Ahhh, the drama. If your workplace is seeming more like a soap opera and less like a place of business, there are a few things you can do to end the disrespect you may be feeling as an event planner.
Many people think event planners have incredibly glamorous jobs. They look at it like all planners do is throw one delightful party after another. Because of this, there’s a tendency to see event planning as a “fluff” position. While many event professionals work with some amazing people, there are times when the disrespect is difficult to handle. What do you do in those situations? Here are a few ways to handle them gracefully.
Dealing with Disrespect in Event Planning
There are several ways in which you can be disrespected. Here’s how to handle each of them.
1. Disrespecting Your Schedule
Most event planners are extremely organized people. Those who aren’t, leave the industry pretty quickly. If you are a freelance event professional or one who works on your own, your schedule is probably fairly strict with things that must be done each day. When a client asks you to do something unexpected, you likely try to accommodate them as best as possible.
But what happens when these last-minute emergencies seem to happen every minute? What do you do when they disrespect your schedule and expect you to drop everything else to put their needs first?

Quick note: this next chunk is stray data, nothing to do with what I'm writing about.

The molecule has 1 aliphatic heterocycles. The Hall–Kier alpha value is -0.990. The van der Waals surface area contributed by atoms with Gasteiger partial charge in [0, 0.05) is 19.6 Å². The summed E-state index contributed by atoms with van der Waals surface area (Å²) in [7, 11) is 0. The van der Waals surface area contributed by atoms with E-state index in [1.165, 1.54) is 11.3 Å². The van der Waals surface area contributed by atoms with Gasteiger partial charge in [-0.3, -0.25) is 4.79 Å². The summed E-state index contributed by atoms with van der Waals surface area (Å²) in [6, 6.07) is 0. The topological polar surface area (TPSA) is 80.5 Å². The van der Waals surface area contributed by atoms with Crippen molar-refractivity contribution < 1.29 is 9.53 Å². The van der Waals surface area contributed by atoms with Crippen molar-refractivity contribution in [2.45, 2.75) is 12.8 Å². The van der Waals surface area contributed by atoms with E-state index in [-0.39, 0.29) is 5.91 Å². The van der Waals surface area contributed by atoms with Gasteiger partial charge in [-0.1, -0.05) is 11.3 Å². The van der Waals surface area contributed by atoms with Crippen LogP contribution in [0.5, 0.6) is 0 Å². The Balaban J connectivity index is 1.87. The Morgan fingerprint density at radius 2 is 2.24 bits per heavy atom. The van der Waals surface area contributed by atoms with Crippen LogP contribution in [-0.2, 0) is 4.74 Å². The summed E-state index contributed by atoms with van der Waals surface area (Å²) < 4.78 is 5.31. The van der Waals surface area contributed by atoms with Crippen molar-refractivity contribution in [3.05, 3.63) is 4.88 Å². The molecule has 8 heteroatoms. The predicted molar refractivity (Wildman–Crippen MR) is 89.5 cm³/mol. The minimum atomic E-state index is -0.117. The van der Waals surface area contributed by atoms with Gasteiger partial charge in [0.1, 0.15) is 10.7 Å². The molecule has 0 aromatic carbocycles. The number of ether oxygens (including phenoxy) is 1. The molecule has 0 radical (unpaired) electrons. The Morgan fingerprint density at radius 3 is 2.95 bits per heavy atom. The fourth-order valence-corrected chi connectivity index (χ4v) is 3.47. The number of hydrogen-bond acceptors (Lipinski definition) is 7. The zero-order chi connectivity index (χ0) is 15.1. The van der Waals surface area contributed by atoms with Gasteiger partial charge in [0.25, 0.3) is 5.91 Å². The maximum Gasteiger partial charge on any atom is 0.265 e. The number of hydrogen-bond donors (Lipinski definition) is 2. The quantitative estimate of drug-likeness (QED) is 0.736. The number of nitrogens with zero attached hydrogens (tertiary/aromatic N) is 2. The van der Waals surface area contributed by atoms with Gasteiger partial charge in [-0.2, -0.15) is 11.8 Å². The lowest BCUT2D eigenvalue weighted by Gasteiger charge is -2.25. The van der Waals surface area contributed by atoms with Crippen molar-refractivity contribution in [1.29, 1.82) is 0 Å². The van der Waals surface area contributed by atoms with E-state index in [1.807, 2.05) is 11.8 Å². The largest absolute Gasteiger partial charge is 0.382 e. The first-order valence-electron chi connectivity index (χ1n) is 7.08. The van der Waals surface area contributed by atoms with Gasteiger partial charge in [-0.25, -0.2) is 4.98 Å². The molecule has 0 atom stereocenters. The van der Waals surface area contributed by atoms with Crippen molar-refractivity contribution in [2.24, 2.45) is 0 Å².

Course of action:
In this case, the best thing you can do is politely explain how you carry a full workload. Any advanced warning they can give you would go a long way to accommodating their request. Even a day’s notice can make a difference.
It’s likely they are reacting to you in anger and if they’re using email or voicemail to voice the frustration, they may have cooled off by the time you answer, so don’t go on the offensive with them or you could escalate the problem. Simply explain that in order to be your most efficient, you fill in your daily blocks of time fairly tightly. You simply can’t bump someone else’s slot without an emergency, just as this client wouldn’t want that happening to them.
2. Reprimanding You in Public
Sometimes clients’ tempers get the best of them and they explode in front of others. This is never a good way to handle a situation. Don’t make matters worse by raising your voice in the group as well. This will cause discomfort for everyone there and it’s likely things will get said that are difficult to take back later.